What You Need to Know About the 2020 Animated Oscar Shorts


With less than a week until the Academy Awards, it’s time to take a look at the categories that you may not have ever heard of. Sure, the Best Picture and acting categories may be all that people are talking about leading up to the awards, but I’ve always been fascinated by the variety of shorts that get nominated by the Academy. These shorts usually aren’t shown in theaters and you have to actively seek them out, but they’re the products of several small teams pouring their heart and souls into a film that seem to only exist on the festival circuit. To get a nomination for an Academy Award is a lifetime achievement for these creators, something that may never happen again, and it seems fitting to take some time to watch what they’ve created. 

Like last year, I’ll be talking about the animated shorts with Sam taking the documentary shorts while I clean up with the live-action shorts at the end of the week. If you’re interested in any of the shorts that we’re talking about, you can watch trailers for them and even find out where they’re screening over at Shorts.tv. Support your local cinema! So let’s dive into our first breakdown of the week, the Animated Shorts. 


Director: Daria Kashcheeva
Country: Chechia
Length: 12 minutes

What It’s About

After a misunderstanding regarding a dead bird when she was younger, a daughter and her father become emotionally distant from one another, each torn thinking that the other doesn’t care for them. 

How Is It?

Upon reflection, I probably shouldn’t have watched Daughter first as my first impression of it wasn’t all that favorable. The story itself is very open to interpretation with several moments that I’m sure were meant to be poignant instead coming across as underdeveloped. I understood by the end that these were two people that did care greatly about each other, but a misconception damaged their relationship in a way that is both believable and common for children. The daughter looked to her father for emotional support and while she thought that he didn’t provide it to her, he himself had no idea how to even comfort her in that moment. 

On a second rewatch it made a bit more sense, but unfortunately no amount of rewatching could make me like the animation style that Kashcheeva went with. The first shot of the father was instantly discomforting even though it clearly wasn’t their intent. All of the characters just look so unnatural and unsettling that I could never connect with them. The film takes several thematic cues from the work of Lars von Trier, specifically his Dogme 95 films, though I personally see more inspiration here taken from Jiri Trnka, which probably isn’t a coincidence given his Czech roots. Trnka’s style is very hit or miss with people and it is a very clear miss for me. Completely subjective, I am aware, but I can’t deny that I was just left unimpressed by what I saw.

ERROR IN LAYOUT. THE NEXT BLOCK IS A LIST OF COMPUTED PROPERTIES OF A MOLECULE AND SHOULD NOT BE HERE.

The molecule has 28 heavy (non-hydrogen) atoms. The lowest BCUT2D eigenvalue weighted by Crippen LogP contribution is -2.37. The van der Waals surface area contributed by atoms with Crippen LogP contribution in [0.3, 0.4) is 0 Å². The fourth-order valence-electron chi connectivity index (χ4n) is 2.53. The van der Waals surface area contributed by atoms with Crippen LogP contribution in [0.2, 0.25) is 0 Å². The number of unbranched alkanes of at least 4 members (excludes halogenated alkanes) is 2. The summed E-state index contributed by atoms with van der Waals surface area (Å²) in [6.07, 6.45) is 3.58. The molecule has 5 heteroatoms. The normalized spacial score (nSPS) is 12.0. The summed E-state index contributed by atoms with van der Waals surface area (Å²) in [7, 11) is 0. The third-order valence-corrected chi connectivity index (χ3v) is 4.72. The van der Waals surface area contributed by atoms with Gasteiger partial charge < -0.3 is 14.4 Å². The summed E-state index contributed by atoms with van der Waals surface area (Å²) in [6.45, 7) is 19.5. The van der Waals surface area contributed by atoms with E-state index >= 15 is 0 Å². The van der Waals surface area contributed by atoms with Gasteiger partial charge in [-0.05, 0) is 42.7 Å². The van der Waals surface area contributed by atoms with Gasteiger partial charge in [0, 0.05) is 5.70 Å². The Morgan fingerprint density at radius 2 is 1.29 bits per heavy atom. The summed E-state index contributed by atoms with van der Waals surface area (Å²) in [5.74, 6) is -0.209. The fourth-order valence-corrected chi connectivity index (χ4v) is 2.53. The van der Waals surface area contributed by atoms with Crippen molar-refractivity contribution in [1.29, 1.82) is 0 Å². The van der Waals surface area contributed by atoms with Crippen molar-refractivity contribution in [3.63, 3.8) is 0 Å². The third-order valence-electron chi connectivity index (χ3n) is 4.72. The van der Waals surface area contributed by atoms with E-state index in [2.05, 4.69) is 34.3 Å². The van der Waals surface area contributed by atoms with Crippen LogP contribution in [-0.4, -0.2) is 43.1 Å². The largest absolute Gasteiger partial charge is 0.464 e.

Hair Love

Director: Matthew A. Cherry
Country: United States
Length: 7 minutes

What It’s About

A dad helps his daughter, Zuri, get the hair she’s always dreamed of. 

How Is It?

Chances are Hair Love is the one short out of the five that you’ve probably heard of. Released alongside The Angry Birds 2 and distributed by Sony, Hair Love got a lot of well deserved attention for focusing on a couple of important moments and ideas that don’t normally get talked about in general, let alone as an animated short. Not only does the film feature an all African-American cast, but it shows a father-daughter relationship in a positive light, with the father trying his best to help do her daughter’s hair, something that normally his wife takes care of. 

This was probably the most heart-warming film of the five nominees and it really does hit a soft spot for me. It’s nice to see a father care for his daughter and the final few scenes really do manage to show just how wonderful this family really is. There’s actually a fair bit of humor throughout, whether it’s the dad getting into a boxing fight with his daughter’s unkempt hair or the judgmental looks given from their pet cat. But really, the best thing I can say about Hair Love is that it put a smile on my face and just made me happy to watch it. It’s the shortest of the five shorts, but it doesn’t overstay its welcome and left me feeling happy with what I saw. 


Director: Rosana Sullivan
Country: USA
Length: 9 minutes

What It’s About

A stray kitten meets a pitbull used for dog fighting and a friendship slowly begins to bond between the two.

How Is It?

It may not look like it, but Kitbull is actually Pixar’s latest animated short feature… technically. Kitbull is the third movie in Pixar’s SparkShorts initiative, where Pixar gives its employees six months to produce and create an animated short for release. All of these are available on Disney+, with the latest short, Loop, actually gaining some media attention for portraying Pixar’s, and to my knowledge Disney’s, first openly autistic character. The point of the SparkShorts program is to offer more challenging material than the usual family friendly, easily digestible, Pixar fare.